Next week I’ll be on a panel at Sleuthfest where we’ll all be talking about our methods of plotting a mystery. That’s had me thinking. How do I plot a story, be it a mystery or a romance?
When I first started writing (eons ago) I really had no idea how to plot, which my first attempts truly showed. That was when I started looking at books I’d read and liked and tried to figure out how those writers put together a story. By my third attempt at writing a romance, I was doing better. I even interested an editor and ultimately found an agent who wanted to represent me. That particular story never sold, but that was back in the days when we could sell a book on a synopsis and three chapters, so my agent made me start writing synopses. Writing a synopsis before you’ve written the book can teach you a lot.
It forced me to started reading books about plotting, which, in turn, taught me the three act structure (beginning, middle, and end) and about turning points. I’ve always found beginnings fun. That’s when I get to give all the important information: who the main characters are, the time period, setting, and major conflict. I rarely, however, found that act took up a third of the book. More like the first quarter, if that much.
I also like endings. That’s when the conflict is resolved and our hero and heroine (I was writing romances back then) realize they are meant to be together and we have the happily ever after ending. Endings, also, rarely ever take up a third of the book. So that leaves the middle, which often becomes the sagging middle.
What do you do with the middle?
It was The Writers Journey, by Chris Vogler (based on Joseph Campbell’s The Hero with a Thousand Faces), that gave me the information I needed for the sagging middle. If you’ve read either of those books, you know the structure begins with the hero’s (could be male or female) ordinary world and moves to a call for adventure. Basically the first few steps the hero goes through comprise act one. It’s what comes after that stage that has helped me structure the middle. In this act (the middle) the hero meets allies and enemies and is tested. In this section the hero is growing and changing, facing and conquering fears, real or imagined. It’s after going through all of these ordeals (which intensify as the story progresses) that the hero is ready to face the major conflict. By the end of the middle section the hero is stronger and now has something of value (perhaps merely an understanding of her self-worth or maybe an actual weapon). The ending (act three), then, is where the hero meets and defeats the enemy or finds the elixir and returns to his or her ordinary life a changed person. Now she’s ready for love, or now he has his reward.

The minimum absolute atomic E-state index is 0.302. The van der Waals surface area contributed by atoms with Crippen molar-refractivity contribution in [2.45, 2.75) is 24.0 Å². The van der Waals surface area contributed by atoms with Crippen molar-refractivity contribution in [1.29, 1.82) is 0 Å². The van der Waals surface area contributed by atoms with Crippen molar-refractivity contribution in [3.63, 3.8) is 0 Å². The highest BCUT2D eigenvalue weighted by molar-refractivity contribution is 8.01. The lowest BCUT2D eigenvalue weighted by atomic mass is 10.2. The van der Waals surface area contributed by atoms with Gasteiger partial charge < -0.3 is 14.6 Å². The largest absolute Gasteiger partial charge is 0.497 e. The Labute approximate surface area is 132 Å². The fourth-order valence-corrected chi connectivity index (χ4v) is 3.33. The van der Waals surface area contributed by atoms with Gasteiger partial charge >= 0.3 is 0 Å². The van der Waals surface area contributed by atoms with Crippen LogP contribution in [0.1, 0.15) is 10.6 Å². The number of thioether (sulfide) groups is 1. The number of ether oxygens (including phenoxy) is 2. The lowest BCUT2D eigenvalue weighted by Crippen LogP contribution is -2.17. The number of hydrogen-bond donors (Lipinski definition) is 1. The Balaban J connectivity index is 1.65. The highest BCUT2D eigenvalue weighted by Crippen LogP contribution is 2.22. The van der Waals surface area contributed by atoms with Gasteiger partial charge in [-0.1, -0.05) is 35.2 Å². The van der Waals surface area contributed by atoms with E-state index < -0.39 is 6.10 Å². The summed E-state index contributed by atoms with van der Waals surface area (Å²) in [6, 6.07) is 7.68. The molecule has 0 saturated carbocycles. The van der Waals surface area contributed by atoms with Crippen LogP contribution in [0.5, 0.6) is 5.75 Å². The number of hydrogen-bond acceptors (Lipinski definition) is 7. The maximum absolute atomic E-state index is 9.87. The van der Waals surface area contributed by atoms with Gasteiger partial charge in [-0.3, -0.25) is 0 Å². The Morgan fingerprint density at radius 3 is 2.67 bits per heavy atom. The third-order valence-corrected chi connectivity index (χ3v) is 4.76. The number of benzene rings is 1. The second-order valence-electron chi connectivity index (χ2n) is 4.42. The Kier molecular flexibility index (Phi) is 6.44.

Nowadays before I start a story, I write a synopsis (one for my eyes, not an editor’s or agent’s). Sometimes it’s in story form, and sometimes it looks like an outline. I put in the key scenes that develop both the character and the conflict, introduce the mentor (ally) or mentors, shapeshifters, enemies, and tests. I decide how, as a result of these tests, my protagonist will have changed and grown (or discovered the villain). Of course there will be the darkest moment when all seems lost, so part of my plotting will be deciding how my hero will meet the challenges, how I can show him teetering on the brink of failure and yet ultimately succeed.
Once I have those decisions made, I’m ready to write.
Does this mean I never change the story idea once I’ve written the synopsis or outline? No. This is merely a guideline for me. A road map. Once my characters take over, they can either follow it or veer off on a side road, but I usually find they work their way back to the original path. That’s what makes the writing fun.
So how do you plot?
P.S. THE CROWS is now available in paperback on Amazon.com. My last try was successful.